the ineptitude of the procedure of manipulating interest rates.
Then, after the first reading, please read that section a second time.
[CWL 15] Lonergan, Bernard (1999),Macroeconomic Dynamics: An Essay in Circulation Analysis, ed. Frederick G. Lawrence, Patrick H. Byrne, and Charles Hefling, Jr., vol 15 of Collected Works of Bernard Lonergan, (Toronto: University of Toronto Press)
Concomitance is, I would claim, the key word in Lonergan’s economic thinking. [Philip McShane, [Fusion 1, page 4 ftnt 10]
Recall that the subtitle of CWL 15 is “An Essay in Circulation Analysis”. It is by virtue of concomitance that continuity and equilibrium are achieved so as to constitute an orderly process of circulations. (Continue reading)
In our Thanks section we have emphasized our debt to Professor Peter Burley. With a PhD in physics (Adelaide, 1965) and a PhD in Economics (Princeton, 1968) he was well qualified to understand the revolutionary nature of Lonergan’s Macroeconomic Field Theory. (Continue reading)
We are commenting with respect to Andrew Lilley and Kenneth Rogoff’s “conference draft” discussing the advisability of a FRB policy of negative interest rates:
Lilley, Andrew and Kenneth Rogoff, April 24, 2019: “The Case for Implementing Effective Negative Interest Rate Policy” (Conference draft for presentation at Strategies For Monetary Policy: A Policy Conference, the Hoover Institution, Stanford University, May 4, 2019, 9:15 am PST) [Lilley and Rogoff, 2019] (Continue reading)
Harvard Magazine’s podcast, “Ask a Harvard Professor,” recently featured an interview of professors Doug Elmendorf and Karen Dynan – two good people – under the title Doug Elmendorf and Karen Dynan: How Much Can the Federal Budget and the Deficit Continue to Grow? (Click here for video and print versions of the interview)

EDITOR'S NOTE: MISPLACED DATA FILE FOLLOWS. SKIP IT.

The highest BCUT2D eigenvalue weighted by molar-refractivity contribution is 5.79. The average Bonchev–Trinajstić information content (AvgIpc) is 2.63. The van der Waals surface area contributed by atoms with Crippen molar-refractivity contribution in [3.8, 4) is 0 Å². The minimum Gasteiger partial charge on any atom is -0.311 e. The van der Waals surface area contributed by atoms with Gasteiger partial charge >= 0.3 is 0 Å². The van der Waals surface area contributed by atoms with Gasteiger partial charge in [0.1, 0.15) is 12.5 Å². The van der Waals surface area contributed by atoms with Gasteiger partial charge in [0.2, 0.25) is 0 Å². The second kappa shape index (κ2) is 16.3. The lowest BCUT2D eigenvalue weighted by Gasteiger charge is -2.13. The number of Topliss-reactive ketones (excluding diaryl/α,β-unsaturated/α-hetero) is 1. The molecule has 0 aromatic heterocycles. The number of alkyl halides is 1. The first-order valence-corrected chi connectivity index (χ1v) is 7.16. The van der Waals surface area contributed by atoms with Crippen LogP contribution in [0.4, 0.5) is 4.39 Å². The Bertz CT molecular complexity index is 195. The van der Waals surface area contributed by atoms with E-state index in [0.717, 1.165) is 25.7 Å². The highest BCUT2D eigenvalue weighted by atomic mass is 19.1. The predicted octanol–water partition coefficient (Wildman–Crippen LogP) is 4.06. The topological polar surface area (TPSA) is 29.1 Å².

In the graphs of CWL 15, pages 121-25, it is easy to become disoriented by the symbols on the vertical axes and by the titles and annotations. In particular, one might tend mistakenly to view Q as a symbol for an absolute quantity or an accumulation rather than for a rate of flow of a quantity. Recall:
In Lonergan’s circulation analysis, the basic terms are rates – rates of productive activities and rates of payments. The objective of the analysis is to discover the underlying intelligible and dynamic (accelerative) network of functional, mutually conditioning, and interdependent relationships of these rates to one another. [CWL 15 26-27 ftnt 27]
Lonergan never used terms for magnitudes, only for rates and their accelerations (‘rates of rates’) in the Essay in Circulation Analysis. [CWL 15, 182]
But if the ultimate product qi is related by a double summation to the contributions of factors of production qijk, then the total flow of ultimate products Qi is also related by a double summation to the rates of the contributions of the factors of production Qijk, where both Qiand Qijk are instances of the form‘so much or so many every so often.’ (CWL 15, 30)
In the graphs superscripts identify basic (‘) or surplus (“) elements. Absence of superscripts here indicates “in any case.”